Wacky Wednesday

So it’s the third day of March and no one in my family is sick, though the Snork Maiden is finishing up a course of antibiotics for a nasty skin infection, and I’m due to go back to the ENT next week. February was a rough month; my motto for March is Health for Everybody!

Today I asked two of my classes to work together to create a rubric for their next assignment. They have seen multiple versions of my writing rubric, which I tweak from one assignment to the next, but which is always three major categories: content, organization, and mechanics. I know that not everyone is a fan of rubrics, but I believe that they help my ninth-graders perceive their own strengths and weaknesses and track their own progress. 

This current assignment is a prepared speech from a Shakespeare play they’re studying, so it’s more of a performance, and I had sat down to craft the rubric myself (in part because I wanted to reassure the students who don’t believe they have any native acting ability–and if they don’t think they do, then they probably don’t!–that there were many variables they could control).  Then it occurred to me that this might be a good opportunity to ask them to think about what constitutes a good performance on this assignment and to tell me how they hoped to be evaluated.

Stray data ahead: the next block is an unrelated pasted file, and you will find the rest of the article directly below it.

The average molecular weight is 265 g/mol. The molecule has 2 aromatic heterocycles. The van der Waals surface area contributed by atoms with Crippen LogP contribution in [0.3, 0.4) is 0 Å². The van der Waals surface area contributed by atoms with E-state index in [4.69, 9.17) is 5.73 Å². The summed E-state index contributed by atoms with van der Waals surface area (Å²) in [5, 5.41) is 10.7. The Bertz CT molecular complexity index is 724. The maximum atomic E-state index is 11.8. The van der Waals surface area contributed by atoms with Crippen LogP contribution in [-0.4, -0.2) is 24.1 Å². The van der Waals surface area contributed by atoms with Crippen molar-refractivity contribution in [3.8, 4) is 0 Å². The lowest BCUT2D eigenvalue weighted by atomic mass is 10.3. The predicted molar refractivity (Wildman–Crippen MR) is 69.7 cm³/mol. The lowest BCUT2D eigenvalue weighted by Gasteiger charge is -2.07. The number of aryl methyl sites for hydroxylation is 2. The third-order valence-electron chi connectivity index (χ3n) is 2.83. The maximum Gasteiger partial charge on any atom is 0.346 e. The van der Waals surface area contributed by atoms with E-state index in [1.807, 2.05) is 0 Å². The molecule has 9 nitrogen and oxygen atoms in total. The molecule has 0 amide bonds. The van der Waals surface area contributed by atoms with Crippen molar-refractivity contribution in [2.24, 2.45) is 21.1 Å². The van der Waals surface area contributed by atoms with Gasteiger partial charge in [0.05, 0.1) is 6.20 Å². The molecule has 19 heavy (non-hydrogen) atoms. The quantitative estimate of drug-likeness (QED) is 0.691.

We brainstormed some line items and combined them into categories–four in one class, three in another, though the rubrics did not differ much otherwise.  The speech is worth 20 points, so then they haggled over the distribution of points.  In both cases, the classes came up with very reasonable rubrics, not that different from what I would have designed myself, covering general quality of preparation (as evinced in delivery, pronunciation, and ease with the language), tonal choices, and physical choices, which I typed up and copied while they were watching part of the film of the play we’re studying.  The whole exercise took 20-25 minutes.

Now I’m thinking that I might have them test their rubrics by asking them to evaluate one another, which I often did when I taught public speaking at 2YC.  What do you think?

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